22 pylons in the Dorset AONB are coming down over the next three months. The ‘Going Underground’ project will see almost 9km of overhead line now replaced with buried cables.
National Grid has started to remove 22 pylons and 8.8km of overhead cable from the skyline as it heads towards the conclusion of its first Visual Impact Provision (VIP) to transform views of the Dorset Area of Outstanding Natural Beauty (AONB).
Located near the villages of Martinstown and Winterbourne Abbas, the Going Underground project is one of the first schemes in the world to remove existing high-voltage electricity transmission infrastructure, which has been in place since the 1960s, solely to enhance the landscape.
As part of how it is regulated by Ofgem, National Grid Electricity Transmission has been given dedicated funding to pursue Visual Impact Provision projects to reduce the visual impact of it’s infrastructure in AONBs and national parks, with the Dorset scheme being the first to complete. The goal has always been to enhance this beautiful landscape. Paul Hamnett, Senior Project Manager for National Grid, said:
“This is the culmination of three years of complex engineering and construction work which would not have been possible without the dedication and expertise of the site team and the patience of the local community. Our goal has always been to enhance this beautiful landscape, and now we’re seeing the fruits of our labour with the fields we used for civil engineering works being reinstated and, ultimately, the successful removal of 8.8km of overhead cables and 22 pylons.”
Working with principal contractor Morgan Sindall Infrastructure, work on the project started in 2015 with initial technical workshops for stakeholders and public ‘drop-in’ events in the AONB. Burying the cables underground was the preferred option as it was felt that screening or camouflaging pylons would not have sufficient impact. In June 2018, planning permission was granted, and construction began on site the following year.
In addition to the complexity of the engineering which saw the use of specialist equipment more usually found on Alpine slopes, and world-leading teams brought in for each stage of the project from cable jointing to pylon-felling, the project also had a team of 25 archaeologists on site who unearthed a wealth of fascinating finds on an impressive scale, uncovering a rich palimpsest of human presence in the area dating back 6,000 years.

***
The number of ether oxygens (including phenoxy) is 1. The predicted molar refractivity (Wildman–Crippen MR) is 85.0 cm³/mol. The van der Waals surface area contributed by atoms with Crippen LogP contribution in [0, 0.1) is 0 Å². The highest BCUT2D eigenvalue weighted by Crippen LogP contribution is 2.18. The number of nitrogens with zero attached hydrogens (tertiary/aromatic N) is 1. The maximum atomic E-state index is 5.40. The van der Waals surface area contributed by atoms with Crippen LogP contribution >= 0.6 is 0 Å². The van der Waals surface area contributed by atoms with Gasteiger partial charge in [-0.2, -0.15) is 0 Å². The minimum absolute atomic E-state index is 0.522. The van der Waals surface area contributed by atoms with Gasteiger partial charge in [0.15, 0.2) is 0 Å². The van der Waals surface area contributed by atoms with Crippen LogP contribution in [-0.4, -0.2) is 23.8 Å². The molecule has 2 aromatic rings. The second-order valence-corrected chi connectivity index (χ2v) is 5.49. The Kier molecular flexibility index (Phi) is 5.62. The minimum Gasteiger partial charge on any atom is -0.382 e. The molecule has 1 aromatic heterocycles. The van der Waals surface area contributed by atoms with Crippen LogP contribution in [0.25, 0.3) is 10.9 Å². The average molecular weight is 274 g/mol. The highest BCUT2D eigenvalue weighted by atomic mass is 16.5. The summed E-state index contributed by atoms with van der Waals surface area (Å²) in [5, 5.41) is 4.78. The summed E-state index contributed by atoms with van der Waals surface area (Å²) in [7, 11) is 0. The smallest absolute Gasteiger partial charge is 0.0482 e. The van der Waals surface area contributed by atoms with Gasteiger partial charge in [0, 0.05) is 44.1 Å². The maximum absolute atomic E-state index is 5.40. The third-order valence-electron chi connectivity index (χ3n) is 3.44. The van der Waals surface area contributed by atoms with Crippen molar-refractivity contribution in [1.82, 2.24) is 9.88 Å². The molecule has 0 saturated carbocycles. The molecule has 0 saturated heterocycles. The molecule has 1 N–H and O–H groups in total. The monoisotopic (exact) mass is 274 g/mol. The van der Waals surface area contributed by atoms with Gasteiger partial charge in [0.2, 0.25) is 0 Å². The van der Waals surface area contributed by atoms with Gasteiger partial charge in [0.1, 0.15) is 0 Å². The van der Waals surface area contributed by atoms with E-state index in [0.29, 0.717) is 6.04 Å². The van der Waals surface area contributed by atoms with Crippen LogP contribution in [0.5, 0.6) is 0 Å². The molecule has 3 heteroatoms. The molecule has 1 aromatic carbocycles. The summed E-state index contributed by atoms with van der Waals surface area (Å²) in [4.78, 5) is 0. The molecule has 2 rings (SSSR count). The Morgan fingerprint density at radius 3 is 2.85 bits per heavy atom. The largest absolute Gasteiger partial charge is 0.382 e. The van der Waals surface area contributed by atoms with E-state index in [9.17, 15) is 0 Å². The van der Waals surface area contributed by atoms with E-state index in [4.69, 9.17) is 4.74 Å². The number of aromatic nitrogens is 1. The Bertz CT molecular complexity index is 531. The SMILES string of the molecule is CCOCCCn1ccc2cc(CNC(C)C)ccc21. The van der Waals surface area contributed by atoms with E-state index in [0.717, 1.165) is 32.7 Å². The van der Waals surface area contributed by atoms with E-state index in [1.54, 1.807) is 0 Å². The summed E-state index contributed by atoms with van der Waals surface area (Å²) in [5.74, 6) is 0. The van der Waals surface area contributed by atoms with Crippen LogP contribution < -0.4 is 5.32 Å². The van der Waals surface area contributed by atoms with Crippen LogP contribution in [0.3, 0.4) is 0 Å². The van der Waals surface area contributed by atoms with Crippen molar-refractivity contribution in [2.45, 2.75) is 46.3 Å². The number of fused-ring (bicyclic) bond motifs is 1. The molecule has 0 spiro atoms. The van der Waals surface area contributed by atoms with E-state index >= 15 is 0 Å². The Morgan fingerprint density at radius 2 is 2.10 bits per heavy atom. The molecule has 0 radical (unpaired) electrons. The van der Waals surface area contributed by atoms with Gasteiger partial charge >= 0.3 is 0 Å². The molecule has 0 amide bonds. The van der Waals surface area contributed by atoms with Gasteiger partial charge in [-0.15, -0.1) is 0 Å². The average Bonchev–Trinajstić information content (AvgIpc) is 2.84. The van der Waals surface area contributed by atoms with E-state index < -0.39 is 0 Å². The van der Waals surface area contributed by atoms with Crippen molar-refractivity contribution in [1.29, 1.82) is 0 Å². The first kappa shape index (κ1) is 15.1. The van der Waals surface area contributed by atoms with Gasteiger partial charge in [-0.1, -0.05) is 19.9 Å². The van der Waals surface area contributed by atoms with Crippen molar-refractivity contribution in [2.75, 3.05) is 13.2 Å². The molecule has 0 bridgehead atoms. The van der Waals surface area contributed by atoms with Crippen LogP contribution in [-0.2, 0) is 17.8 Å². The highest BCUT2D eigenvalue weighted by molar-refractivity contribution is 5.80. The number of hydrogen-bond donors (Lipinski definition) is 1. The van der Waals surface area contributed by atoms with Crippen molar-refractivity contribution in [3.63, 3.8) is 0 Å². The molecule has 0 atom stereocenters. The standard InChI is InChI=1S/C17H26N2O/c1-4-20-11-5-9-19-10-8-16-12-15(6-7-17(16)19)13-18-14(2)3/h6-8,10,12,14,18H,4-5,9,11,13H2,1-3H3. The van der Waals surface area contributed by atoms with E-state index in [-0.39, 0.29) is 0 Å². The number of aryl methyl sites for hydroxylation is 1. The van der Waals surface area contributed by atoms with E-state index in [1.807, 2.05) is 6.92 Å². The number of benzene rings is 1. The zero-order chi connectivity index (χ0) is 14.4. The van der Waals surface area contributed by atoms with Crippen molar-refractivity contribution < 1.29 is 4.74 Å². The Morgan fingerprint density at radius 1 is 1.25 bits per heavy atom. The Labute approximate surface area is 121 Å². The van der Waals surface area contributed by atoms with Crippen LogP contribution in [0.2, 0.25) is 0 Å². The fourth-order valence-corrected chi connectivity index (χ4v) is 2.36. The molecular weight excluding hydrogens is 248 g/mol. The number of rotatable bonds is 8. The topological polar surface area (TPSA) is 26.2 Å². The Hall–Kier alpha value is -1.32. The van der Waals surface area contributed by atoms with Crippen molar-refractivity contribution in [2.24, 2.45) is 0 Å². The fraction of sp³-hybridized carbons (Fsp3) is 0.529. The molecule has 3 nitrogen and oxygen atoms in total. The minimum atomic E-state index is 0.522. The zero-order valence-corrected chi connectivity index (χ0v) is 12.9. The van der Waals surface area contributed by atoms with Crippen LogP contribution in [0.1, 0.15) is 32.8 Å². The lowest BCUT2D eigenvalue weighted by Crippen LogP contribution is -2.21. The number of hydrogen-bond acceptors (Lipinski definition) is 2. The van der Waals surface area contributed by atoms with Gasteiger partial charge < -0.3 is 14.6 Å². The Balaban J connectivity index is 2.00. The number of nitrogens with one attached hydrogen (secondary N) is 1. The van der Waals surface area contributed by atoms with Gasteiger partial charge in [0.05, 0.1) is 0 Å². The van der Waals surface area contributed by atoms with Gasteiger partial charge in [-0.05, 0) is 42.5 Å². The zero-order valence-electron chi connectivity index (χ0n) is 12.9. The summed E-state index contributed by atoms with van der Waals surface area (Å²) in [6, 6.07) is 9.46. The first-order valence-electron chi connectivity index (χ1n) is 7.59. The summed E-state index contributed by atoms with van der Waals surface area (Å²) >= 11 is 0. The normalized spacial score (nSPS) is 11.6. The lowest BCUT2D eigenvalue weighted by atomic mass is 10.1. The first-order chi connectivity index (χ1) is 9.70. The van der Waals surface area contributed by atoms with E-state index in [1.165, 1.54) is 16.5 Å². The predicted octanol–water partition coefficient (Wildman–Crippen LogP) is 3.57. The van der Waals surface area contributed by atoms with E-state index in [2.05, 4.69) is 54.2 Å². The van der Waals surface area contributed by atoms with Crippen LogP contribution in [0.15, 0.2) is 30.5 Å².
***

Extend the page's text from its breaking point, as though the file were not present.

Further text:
Tom Munro, Dorset AONB Partnership Manager said:
“It’s great to see the pylons finally coming down as this ground-breaking engineering project reaches completion. The many archaeological discoveries arising from the project have confirmed and enriched our understanding of the South Dorset Ridgeway as an ancient ceremonial landscape of national significance, with its huge number and variety of scheduled monuments from neolithic stone circles to Bronze Age barrows and Iron Age hillforts. We’re looking forward to seeing the landscape afresh, less cluttered by modern infrastructure, with the ancient monuments once again taking centre stage and reminding us of the long story, stretching back into prehistory, of human interaction with the land.”
Find out more, including video of pylons coming down, on the National Grid website
Simon Smith, Managing Director for Morgan Sindall Infrastructure, added:
“We’re incredibly proud of our teams’ contributions as we work together with National Grid to transform this Area of Outstanding Natural Beauty, leaving a lasting legacy for the residents and communities in Dorset.”
“The project is a great showcase of our approach to innovation, deploying our specialist expertise to overcome the challenges associated with the unique local landscape.”
The section was chosen by the VIP project’s independent national Stakeholder Advisory Group from hundreds of alternatives following a comprehensive, independent survey across AONBs and National Parks in England and Wales. It is one of only five in England and Wales alongside others granted planning consent in the Peak District National Park and Eryri (Snowdonia) National Park, as well as the North Wessex Downs AONB which is due to submit its planning application shortly, and a potential project in the Cotswolds AONB which is now in the early stages of planning.